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Charles “Chuck” Hayes, 54, of Okinawa, Japan


Charles Clayton Hayes, age 54 passed away at his home on April 1, 2017 with his family and friends by his side. He was born on March 29, 1963 in Oakland, Nebraska to Donald and Ilene (Larsen) Hayes. He graduated from Lyons High School in 1981.
Chuck had a very successful high school career. He was an excellent student and athlete. Chuck loved all sports and if a ball was involved he picked it up quickly. There were many football, basketball, and baseball games played in the backyard at the Hayes’ house. His love was playing basketball. Chuck was a great competitor and worked for hours to improve his BB skills. As a sophomore he was an integral member of the 1979 Lyons State Championship team. He continued to improve the next two years of high school and had college coaches recruiting him.
Upon graduating high school Charles accepted a basketball scholarship from Hastings College. Charles epitomized the student/athlete while at Hastings College. He enjoyed the challenges that college offered. College challenged his mind and basketball challenged his body. He loved both of them.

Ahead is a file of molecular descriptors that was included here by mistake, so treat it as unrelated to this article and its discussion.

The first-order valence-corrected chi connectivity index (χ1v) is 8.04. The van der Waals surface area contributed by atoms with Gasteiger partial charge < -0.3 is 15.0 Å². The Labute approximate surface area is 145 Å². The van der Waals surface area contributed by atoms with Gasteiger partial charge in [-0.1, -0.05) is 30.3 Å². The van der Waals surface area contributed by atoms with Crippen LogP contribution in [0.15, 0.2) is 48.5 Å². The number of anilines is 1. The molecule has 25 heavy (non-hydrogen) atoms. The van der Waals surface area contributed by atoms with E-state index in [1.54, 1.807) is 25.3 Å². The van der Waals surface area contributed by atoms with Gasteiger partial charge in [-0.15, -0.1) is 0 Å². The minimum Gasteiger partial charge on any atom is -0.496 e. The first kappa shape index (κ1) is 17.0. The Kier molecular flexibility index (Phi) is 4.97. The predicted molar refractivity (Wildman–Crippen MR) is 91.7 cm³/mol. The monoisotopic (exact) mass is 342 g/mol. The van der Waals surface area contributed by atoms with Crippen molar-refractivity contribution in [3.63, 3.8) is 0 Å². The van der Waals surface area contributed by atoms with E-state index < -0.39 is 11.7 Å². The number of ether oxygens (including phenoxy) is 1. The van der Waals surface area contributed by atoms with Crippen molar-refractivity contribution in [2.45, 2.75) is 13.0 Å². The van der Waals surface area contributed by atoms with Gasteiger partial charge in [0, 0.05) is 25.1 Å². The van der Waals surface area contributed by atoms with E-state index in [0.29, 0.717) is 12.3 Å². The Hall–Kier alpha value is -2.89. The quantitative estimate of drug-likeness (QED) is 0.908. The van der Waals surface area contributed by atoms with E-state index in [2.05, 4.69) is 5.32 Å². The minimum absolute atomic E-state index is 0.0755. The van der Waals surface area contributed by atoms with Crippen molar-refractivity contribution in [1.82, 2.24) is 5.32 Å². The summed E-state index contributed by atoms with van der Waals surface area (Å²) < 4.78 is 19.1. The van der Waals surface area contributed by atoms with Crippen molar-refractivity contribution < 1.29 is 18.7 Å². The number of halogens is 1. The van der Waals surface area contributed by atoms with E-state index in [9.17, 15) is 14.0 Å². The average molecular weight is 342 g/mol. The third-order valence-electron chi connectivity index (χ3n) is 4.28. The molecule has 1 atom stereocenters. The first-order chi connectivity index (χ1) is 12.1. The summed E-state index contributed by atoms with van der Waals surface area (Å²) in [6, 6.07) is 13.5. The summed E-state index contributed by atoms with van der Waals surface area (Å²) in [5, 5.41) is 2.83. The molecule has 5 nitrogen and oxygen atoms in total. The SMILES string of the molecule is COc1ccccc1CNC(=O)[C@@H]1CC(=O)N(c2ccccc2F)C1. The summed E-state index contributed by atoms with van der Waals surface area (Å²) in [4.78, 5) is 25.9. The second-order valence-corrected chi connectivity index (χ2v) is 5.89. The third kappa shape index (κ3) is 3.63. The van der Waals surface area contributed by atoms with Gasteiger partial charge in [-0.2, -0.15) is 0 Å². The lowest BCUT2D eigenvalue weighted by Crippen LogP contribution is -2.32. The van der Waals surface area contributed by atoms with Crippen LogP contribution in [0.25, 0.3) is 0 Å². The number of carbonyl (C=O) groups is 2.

After graduating from Hastings College with a math degree Chuck decided to see the world. The way he chose to do this was to take a job with the Peace Corps. He spent 4 years in Africa in the Gambia and Togo. The Peace Corps will tell you it is the toughest job you will ever love. This was true for Chuck. He came back from Africa with a new sense of purpose and the Peace Corps remained close to his heart for the rest of his life. When Chuck returned from Africa he went back to college. He earned a masters degree from Ohio University in African Studies. Chuck’s travels then took him to Houston, TX where he taught math to inner-city at-risk high school students at Jefferson Davis High School. He also coached football and basketball while there. He then traveled to Washington D.C. where he found work. Then he was off to the University of Richmond where he achieved a masters in Sports Management. Chuck then traveled to Miami where he worked for the Miami Heat coached by Pat Riley. He worked side by side with Eric Spoelstra, the current Heat coach, editing game film and preparing scouting reports. Charles then came back to Nebraska and took a job at Commercial Federal Bank in Omaha. The Peace Corps came calling again and he was off to the Kingdom of Tonga. After his time in Tonga he came back to Lyons and worked for the Center of Rural Affairs in Lyons. The travel bug came calling again and he was off to Casablanca, Morocco where he worked for the United Seaman’s Service. He then moved to Diego Garcia where he stayed for 8 years working for the United Seaman’s service and then moving into a role as an Operations Director on the island. After some time off, which he spent with his parents in Lyons, he went back to the Seaman’s Service and was working in Naha, Okinawa and Busan, South Korea.